Theatre of the World, the exhibition’s subtitle, came from an installation in the show by artist Huang Young Ping. The work was a cage-like structure meant to house live reptiles and insects coexisting in a “natural cycle of life.” Intentionally, the installation allowed some creatures to be devoured, leaving only the larger reptiles to survive at the end of the three-month installation. Theatre of the World was positively reviewed by The New York Times in a preview of the exhibition, “[the installation] sums up a sense of oppression the artists felt from 1989 to 2008, as they were making these works.” Animal-rights activists, however, immediately criticized the work for the cruel nature of the piece. Additionally, two other works received critical attention from animal rights groups: one a video featuring two heavily tattooed pigs mating before an audience and another a video showing pit bulls attempting to fight each other while restrained to non-motorized treadmills,.

Within a day of Guggenheim’s exhibition announcement, the museum was forced to issue a public statement defending the pieces. In the statement, the Museum attempted to urge the public to think more critically by reflecting on the work’s insight on “social conditions of globalization and the complex nature of the world we share.” Within five days, a petition gained over 600,000 signatures and further negative media caused the museum to remove the three works from the show. Meanwhile, Ai Weiwei defended the exhibition, framing the protests as harming freedom of speech and noting that “pressuring museums to pull down artwork shows a narrow understanding about not only animal rights but also human rights.”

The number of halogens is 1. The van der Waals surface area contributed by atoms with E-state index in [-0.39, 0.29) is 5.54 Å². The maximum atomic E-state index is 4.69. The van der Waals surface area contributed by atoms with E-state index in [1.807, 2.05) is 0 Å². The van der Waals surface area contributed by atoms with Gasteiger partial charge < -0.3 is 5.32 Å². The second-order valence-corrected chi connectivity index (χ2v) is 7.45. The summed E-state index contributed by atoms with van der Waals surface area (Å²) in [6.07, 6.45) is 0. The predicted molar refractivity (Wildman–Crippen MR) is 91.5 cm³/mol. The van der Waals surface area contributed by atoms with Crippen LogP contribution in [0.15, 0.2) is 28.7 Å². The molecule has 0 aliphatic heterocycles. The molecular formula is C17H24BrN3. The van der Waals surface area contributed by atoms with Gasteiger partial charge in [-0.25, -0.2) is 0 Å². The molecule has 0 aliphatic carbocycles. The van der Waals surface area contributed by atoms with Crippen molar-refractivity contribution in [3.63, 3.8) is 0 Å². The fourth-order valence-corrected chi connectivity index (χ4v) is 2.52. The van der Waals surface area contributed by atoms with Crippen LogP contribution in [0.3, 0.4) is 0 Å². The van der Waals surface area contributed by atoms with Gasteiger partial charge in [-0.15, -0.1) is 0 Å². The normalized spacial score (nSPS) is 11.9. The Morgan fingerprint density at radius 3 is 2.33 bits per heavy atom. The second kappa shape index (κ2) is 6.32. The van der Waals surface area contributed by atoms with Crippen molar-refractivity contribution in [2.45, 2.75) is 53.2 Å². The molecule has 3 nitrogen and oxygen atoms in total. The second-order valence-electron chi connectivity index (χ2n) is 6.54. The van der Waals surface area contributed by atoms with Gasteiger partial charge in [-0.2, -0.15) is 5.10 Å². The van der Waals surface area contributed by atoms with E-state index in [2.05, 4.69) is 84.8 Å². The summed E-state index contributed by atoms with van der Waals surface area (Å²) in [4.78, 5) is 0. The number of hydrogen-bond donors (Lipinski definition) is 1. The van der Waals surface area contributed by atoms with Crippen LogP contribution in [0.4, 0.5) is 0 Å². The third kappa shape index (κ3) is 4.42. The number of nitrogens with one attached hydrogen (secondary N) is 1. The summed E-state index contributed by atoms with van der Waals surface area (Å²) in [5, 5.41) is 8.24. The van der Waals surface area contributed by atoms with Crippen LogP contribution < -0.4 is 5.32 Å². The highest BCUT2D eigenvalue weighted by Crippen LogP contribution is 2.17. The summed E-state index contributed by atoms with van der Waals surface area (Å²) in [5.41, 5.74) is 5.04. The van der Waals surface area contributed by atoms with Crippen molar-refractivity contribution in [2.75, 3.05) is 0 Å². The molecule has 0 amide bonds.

Undoubtedly, the works are unsettling, if not outright shocking. However, the backlash to the works, and larger exhibition, is deeply troubling because it failed to properly engage with potential cultural differences of Chinese art. Most disturbingly, the eventual outright censorship of these works perpetuates a censorship and culture of domination that these very works were created to resist. While some animal rights advocates equate universal human rights with universal animal rights, such a stance fails to consider that the notion of animal rights is an incredibly new concept. In the U.S., it wasn’t really until the 1970s that it became accepted that “animals have a right to life [and] that it is immoral to exploit them.” By no means should works harming animals be actively supported, but activists missed a crucial opportunity to consider these artworks as mediating political and cultural nuances between the U.S. and China.